“In the middle of the garden were the tree of life and the tree of the knowledge of good and evil.” Gen. 2:10
Sometimes things jump out when I read the Bible. Two days ago, I was reading Genesis, and it struck me:
There were two trees mentioned in the garden
The tree of life and the tree of the knowledge of good and evil….
and God only told Adam and Eve they could not eat from one tree – the tree of the knowledge of good and evil.
God did not forbid them to eat of the tree of life.
That suggests that they could have eaten of the tree of life without prohibition, and it struck me: What if Adam and Eve had chosen life? Would there have been a fall? Would God have allowed them to remain in the garden with the tree of knowledge after having partaken of the tree of life?
We can only speculate because Genesis tells us Adam and Eve chose knowledge instead of life. They were drawn to the one tree that God forbade them to eat. It dawns on me that the very act of choosing was a sort of an introduction to that knowledge, and I suspect God knew that they would choose it: the one thing He told them they could not have. What is it in us that we are drawn to the things that we cannot have? Why are we drawn to the things we know we should not have, even over the things that we would rather have?
I suppose some people might choose knowledge again, even knowing that life would be forfeited. Even so, one theme of great literature and art over the centuries is a longing for eternal life. The fountain of youth is the coveted grail. Nothing strikes more darkly at the heart than the certainty of death and takes more of toil on the human heart than the loss of a loved one to its clutches.
I am certain that God foresaw and knew the path that His crowning creation would take. We are created in God’s image and for a purpose higher than our own designs. God must have known that Adam and Eve may have chosen (wold choose?) knowledge over life. He gave them that choice, and he must have been prepared to respond to it. In that sense, it seems to me that knowledge was a part of the plan, even if meant that we would be separated from life and separate from God by it.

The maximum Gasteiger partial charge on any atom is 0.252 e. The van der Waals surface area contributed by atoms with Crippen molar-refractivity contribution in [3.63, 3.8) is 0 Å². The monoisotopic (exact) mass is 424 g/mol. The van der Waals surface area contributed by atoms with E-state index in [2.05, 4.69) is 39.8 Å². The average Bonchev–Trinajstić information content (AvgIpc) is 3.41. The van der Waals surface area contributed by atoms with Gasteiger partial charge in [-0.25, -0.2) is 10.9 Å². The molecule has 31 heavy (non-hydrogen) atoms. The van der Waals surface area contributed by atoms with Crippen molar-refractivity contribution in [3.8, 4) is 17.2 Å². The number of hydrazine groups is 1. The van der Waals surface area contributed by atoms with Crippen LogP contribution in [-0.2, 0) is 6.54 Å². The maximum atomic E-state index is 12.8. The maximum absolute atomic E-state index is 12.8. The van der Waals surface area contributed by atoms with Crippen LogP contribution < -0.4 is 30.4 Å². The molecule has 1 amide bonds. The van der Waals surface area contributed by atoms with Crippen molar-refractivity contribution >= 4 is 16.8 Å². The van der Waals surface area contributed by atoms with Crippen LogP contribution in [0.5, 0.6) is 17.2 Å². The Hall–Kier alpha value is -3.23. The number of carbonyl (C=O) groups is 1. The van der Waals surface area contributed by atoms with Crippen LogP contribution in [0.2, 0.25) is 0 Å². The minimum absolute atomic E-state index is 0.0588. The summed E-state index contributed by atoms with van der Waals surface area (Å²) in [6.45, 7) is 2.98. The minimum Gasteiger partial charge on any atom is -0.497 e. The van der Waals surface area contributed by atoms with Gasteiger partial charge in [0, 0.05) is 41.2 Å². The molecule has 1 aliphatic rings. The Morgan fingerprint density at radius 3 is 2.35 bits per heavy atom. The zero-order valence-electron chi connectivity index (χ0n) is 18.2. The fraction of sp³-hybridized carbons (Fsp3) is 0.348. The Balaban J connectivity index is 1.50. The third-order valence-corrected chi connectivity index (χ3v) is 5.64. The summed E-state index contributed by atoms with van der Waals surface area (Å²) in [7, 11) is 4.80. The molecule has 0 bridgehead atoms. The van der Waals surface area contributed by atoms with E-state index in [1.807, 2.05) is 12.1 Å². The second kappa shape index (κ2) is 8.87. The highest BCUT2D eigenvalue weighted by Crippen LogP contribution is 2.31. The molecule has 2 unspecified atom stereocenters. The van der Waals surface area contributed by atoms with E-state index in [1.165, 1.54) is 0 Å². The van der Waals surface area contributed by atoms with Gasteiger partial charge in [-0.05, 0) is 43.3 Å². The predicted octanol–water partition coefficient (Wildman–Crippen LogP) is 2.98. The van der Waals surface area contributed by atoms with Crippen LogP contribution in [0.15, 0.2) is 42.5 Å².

Ironic it is that partaking in the knowledge of good and evil would mean loss of fellowship with God and loss of a personal knowledge of God.
It had to be part of God’s plan as, without the ability to choose, and without the knowledge of good and evil, there would be no truly free will, and without free will, no true love. There would be no place for God’s mercy, no reason for Him to extend it. Without the knowledge of good evil and the opportunity to exercise truly free will, people would be one directional beings, not different in kind from every other animal, unable to appreciate God or to love Him fully.
Knowledge, however, could only come with a price. After gaining the knowledge of good and evil, there would need to be additional work done in the hearts of men, work which could not have been done without that knowledge, work that could not have been accomplished if knowledge were combined with eternal life, work that could take root only in the shadow of inevitable death, separation from God and the need for God’s redemptive mercy.
I do not believe that God could have (or would have) allowed the knowledge of good and evil to be gained along with eternal life. Knowledge, alone, puffs up. Indeed, it was the temptation to know what God knows and to be like God that induced Eve to eat. Sin, separation from God, toil, pain and inevitably death remind us that we are not in control, that knowledge, alone, cannot save us from this condition – that we are the creatures and not the Creator.
Knowledge alone does not make us like God. It does not ensure character, heart, mercy, justice, kindness, goodness and ultimately love. Those things must be chosen, and evil must be rejected. The knowledge of good and evil ensures that there is a choice to be made. It cannot be avoided. And in having to make the choice to embrace good, even though the tendency of man is to choose that which is forbidden, is where God meets the heart and does His work.
God placed the trees side by side; He forbade one, but made them both available. God made eternal life available in the Garden, and He makes it available to us still. God put eternity in the hearts of men. (Eccl. 3:11) He gave us the desire for eternal life. God desires that no one perish; and that all come to eternal life. (John 3:16) … but, men must choose. We must choose God, who is good, and His ways over ourselves and our ways. We must choose the merciful redemption of God, embrace the goodness of God and reject our own ways.
In the end, believers will have both knowledge and life, and that life that God gives freely will be given precisely because we choose goodness – because we choose God. The knowledge that was chosen in disobedience to God puts the horrible responsibility on us to choose, and by choosing, to end up with goodness and God for eternity … or separation from God. It would have been so much simpler and better for us if we had chosen life, instead of knowledge. Instead, it is a matter of life and death.